OKLAHOMA CITY (AP) _ Democratic National Committee chairman Howard Dean urged Oklahoma Democrats Saturday to help rebrand the Democratic Party by focusing on fairness, toughness and fiscal responsibility.
Speaking at the Oklahoma Democratic Party State Convention at the Bricktown Event Center in downtown Oklahoma City, the former Vermont governor also praised state Democrats for helping to elect Democrats to eight of nine statewide offices in 2006.
``It was a big year for Democrats. It was a big year for you in Oklahoma,'' Dean said. ``We'd like to see that in some other places.''
While acknowledging Oklahoma's conservative voting record in presidential elections, Dean said voters are growing weary of the war in Iraq and the budget deficit and are eager for a president who will help unite the country.
``We need to focus on what we have in common, not what divides us,'' Dean said. ``We are all in this together.''
Oklahoma has not favored a Democratic presidential candidate in the general election since 1964.
But Dean said that could change if the Democratic Party embraces all voters, even those who traditionally vote Republican, like evangelical Christians. Issues like helping the poor, ending genocide in the Darfur region of Sudan and protecting the environment resonate with conservative Christians, Dean said.
``Evangelical Christians don't like corruption in government either,'' Dean said. ``They are Americans, too, and we are going to ask them for their vote.''
To be successful, especially in a state like Oklahoma, Dean stressed the importance of delegates returning to their home cities and towns and explaining to their neighbors why the vote for Democrats.
``This has to be piece by piece, door by door, precinct by precinct and vote by vote,'' Dean said. ``That's going to be more effective than any 30-second spot we can come up with.''
Dean then proceeded to list a handful of states where Democrats are gaining momentum, poking fun at himself for his attempt at a troop-rallying ``yeah'' after the 2004 Iowa caucus that became a laughable moment of his presidential campaign that year.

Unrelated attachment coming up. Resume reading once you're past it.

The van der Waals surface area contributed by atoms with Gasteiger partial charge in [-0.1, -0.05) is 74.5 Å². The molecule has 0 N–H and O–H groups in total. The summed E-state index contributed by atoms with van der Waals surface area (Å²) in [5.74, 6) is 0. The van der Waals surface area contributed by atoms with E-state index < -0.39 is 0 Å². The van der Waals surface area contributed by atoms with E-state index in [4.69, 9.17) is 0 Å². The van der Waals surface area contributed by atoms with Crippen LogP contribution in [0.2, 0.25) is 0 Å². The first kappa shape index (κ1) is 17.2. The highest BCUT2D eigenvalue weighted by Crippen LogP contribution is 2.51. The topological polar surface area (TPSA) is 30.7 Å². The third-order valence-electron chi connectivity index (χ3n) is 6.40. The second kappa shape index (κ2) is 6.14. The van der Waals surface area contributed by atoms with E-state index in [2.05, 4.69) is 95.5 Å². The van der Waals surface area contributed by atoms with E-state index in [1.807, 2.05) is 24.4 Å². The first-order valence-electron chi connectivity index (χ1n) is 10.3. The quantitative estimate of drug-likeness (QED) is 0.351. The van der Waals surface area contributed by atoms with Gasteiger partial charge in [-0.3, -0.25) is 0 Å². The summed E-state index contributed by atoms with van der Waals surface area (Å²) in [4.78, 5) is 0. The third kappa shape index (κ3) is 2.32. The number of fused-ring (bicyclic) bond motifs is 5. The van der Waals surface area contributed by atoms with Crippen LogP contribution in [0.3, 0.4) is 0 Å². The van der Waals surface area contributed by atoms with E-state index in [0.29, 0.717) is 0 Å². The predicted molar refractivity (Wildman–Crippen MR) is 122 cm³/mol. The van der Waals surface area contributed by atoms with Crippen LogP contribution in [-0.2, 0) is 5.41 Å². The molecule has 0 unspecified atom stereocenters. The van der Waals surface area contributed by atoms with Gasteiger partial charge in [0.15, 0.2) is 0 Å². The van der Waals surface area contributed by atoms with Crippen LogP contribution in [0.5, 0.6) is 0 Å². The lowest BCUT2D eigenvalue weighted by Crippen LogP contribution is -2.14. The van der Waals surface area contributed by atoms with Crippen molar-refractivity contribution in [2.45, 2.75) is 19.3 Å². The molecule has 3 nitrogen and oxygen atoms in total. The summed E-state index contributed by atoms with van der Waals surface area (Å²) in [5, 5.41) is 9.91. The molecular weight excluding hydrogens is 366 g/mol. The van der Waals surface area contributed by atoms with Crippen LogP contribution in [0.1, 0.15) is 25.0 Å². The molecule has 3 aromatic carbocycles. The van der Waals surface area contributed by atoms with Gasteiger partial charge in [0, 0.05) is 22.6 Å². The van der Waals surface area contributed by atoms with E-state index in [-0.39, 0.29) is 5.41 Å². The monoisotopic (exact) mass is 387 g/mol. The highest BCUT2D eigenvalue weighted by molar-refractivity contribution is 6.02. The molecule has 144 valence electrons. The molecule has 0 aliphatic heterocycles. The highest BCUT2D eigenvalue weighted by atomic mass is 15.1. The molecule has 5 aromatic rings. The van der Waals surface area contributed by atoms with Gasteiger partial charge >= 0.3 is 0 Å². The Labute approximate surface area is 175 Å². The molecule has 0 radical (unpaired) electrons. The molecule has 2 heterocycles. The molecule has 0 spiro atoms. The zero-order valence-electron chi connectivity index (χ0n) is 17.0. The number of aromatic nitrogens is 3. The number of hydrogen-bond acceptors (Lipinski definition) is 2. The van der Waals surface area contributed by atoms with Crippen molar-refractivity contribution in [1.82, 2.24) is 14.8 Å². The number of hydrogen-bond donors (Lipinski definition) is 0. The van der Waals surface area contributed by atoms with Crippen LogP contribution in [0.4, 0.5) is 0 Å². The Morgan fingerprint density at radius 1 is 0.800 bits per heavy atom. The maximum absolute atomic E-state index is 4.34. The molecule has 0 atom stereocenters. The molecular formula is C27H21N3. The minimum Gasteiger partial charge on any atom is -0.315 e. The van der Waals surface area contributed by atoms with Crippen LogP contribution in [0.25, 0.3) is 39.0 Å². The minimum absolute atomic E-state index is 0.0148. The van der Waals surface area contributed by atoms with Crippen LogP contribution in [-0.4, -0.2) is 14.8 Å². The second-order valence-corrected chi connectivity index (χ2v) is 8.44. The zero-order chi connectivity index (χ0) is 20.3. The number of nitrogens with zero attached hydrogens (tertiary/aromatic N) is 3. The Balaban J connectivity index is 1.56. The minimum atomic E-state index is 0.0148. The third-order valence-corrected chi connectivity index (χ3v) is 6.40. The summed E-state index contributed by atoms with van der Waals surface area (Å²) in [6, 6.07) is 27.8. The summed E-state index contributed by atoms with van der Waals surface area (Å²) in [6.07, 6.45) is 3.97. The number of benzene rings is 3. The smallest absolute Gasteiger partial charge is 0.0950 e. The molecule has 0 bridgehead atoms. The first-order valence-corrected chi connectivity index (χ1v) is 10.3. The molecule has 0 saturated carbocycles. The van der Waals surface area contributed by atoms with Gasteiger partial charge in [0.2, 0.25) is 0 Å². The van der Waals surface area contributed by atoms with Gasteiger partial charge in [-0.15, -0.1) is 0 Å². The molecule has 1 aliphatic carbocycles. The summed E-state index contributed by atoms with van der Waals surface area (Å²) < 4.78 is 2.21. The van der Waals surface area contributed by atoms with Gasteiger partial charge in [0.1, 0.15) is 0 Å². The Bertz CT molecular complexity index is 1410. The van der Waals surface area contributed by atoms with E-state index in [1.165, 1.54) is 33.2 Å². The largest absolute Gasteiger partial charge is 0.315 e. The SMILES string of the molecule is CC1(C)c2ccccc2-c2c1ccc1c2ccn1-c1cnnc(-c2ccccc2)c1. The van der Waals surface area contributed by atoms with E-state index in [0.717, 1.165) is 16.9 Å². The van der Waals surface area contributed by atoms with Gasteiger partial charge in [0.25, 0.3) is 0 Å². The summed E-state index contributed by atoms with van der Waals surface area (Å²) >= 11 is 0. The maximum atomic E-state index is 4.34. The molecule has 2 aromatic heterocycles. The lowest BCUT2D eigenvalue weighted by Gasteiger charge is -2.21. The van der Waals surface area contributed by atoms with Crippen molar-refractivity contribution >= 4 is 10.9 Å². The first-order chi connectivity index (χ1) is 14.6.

``The press won't like that I did that,'' Dean joked.
But Dean's overall message resonated with Brian Humphries, a delegate from Tulsa County who thinks Oklahoma voters are ready to vote for a Democratic candidate for president in 2008.
``I think Governor Dean really covers a lot of what we should be _ socially progressive and fiscally sound,'' Humphries said. ``I'm out in Tulsa County _ the reddest county in the reddest state _ but they're ready to vote for a Democrat.''
Gary Jones, chairman of the Oklahoma Republican Party, said Dean has little in common with Oklahoma voters and remained confident the GOP would win the state in 2008.
``Oklahomans will vote for a Republican in 2008,'' Jones said. ``When it comes down to it, I think I'd rather have our lineup of candidates than theirs.
Also on Saturday, Democratic delegates elected Ivan Holmes, 69, of Oklahoma City as the chairman of the state party. Holmes, a former journalism professor at Northeastern State University in Tahlequah, will replace Lisa Pryor of Norman, who did not seek re-election. Holmes defeated Ben Odom of Norman, 366 votes to 258, party officials said.
Kitti Asberry of Oklahoma City was elected vice-chair, receiving 409 votes to Debbie Hogue-Downing's 209 votes.